Current Reviews


Secret Six #3

Posted: Monday, August 14, 2006
By: Kevin T. Brown

“The Darkest House”

Writer: Gail Simone
Artists: Brad Walker (p), Jimmy Palmiotti (i)

Publisher: DC Comics

In my review of the first issue of Secret Six, I expressed a disappointment in the artwork. While the art hasn't gotten any worse, it hasn't improved either. However, what's really disappointing is the way the writing has regressed. I'm of the mindset that Gail Simone is an excellent writer, but of late she's hitting more “valleys” than “peaks.” This issue is one of those “valleys.”

The main reason I really dislike this issue is that there are too many crazy characters on the team. There's not enough balance now. Ragdoll alone was fine, but now Mad Hatter and apparently Scandal have been added. Three out of the six are nuts. And, for me, it's too much. The dynamics of what made the team fun and enjoyable has been tossed out the window for this “new direction.” During this issue I found myself rolling my eyes and muttering to myself about how much I dislike how the team is in shambles. While I realize that the way of stories is to break down in order to build back up, there is a limit. The only good thing about this issue is that Knockout is healed and ready to rumble.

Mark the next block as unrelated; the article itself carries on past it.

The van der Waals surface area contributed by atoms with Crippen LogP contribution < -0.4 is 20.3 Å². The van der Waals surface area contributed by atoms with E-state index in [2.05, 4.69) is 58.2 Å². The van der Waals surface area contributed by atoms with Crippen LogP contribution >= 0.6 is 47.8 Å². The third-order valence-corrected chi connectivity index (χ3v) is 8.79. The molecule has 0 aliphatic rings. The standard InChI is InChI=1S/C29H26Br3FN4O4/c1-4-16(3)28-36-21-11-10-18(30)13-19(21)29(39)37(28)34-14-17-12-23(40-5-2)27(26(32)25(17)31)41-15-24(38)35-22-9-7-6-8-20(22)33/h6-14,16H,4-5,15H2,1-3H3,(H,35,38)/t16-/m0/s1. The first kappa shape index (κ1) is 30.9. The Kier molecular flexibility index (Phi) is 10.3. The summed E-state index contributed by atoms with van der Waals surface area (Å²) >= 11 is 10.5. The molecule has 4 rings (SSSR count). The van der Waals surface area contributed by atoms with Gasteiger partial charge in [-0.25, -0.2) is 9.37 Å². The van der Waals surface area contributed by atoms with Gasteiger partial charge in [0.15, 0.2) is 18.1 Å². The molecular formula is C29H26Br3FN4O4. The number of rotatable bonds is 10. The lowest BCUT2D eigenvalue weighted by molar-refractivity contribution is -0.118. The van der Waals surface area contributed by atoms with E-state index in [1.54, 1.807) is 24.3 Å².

Another part of the story, and one I knew was going to come back to haunt the team, is what Dr. Psycho did to Ragdoll. Perhaps it's my own personal bias, but I'm beginning to hate the overuse of Psycho in the DCU lately. And, obviously, this story takes place before the events of Manhunter #24, but no explanation was given. Yet another aggravation when it comes to coordinating events and it appears that what happened last month has been undone. Am I the only one who misses the little “editor's note” box that used to appear?

As I also said in my previous Secret Six review, Brad Walker's art is serviceable. My hope that the art would get better is waning quickly though. He's okay, just not as good as I think he can be. He still has difficulty in telling a clear story throughout. Some of the angles he chooses to tell the story leave me guessing what is going on (I'm still trying to figure out the helicopter fight), while others have me seeing how good he can be. Walker has a ton of potential, and he shows flashes of what he's capable of doing. Now he just needs to put it all together sooner rather than later.

As much promise as this series showed in the first issue, it's essentially gone by the wayside now. While I have no doubt I'll buy the next three issues, doing so may not be as enjoyable as I was hoping it would be, but I want to finish it and see if it gets any better. Though at the rate it's going, there's not much hope of that right now.

What did you think of this book?
Have your say at the Line of Fire Forum!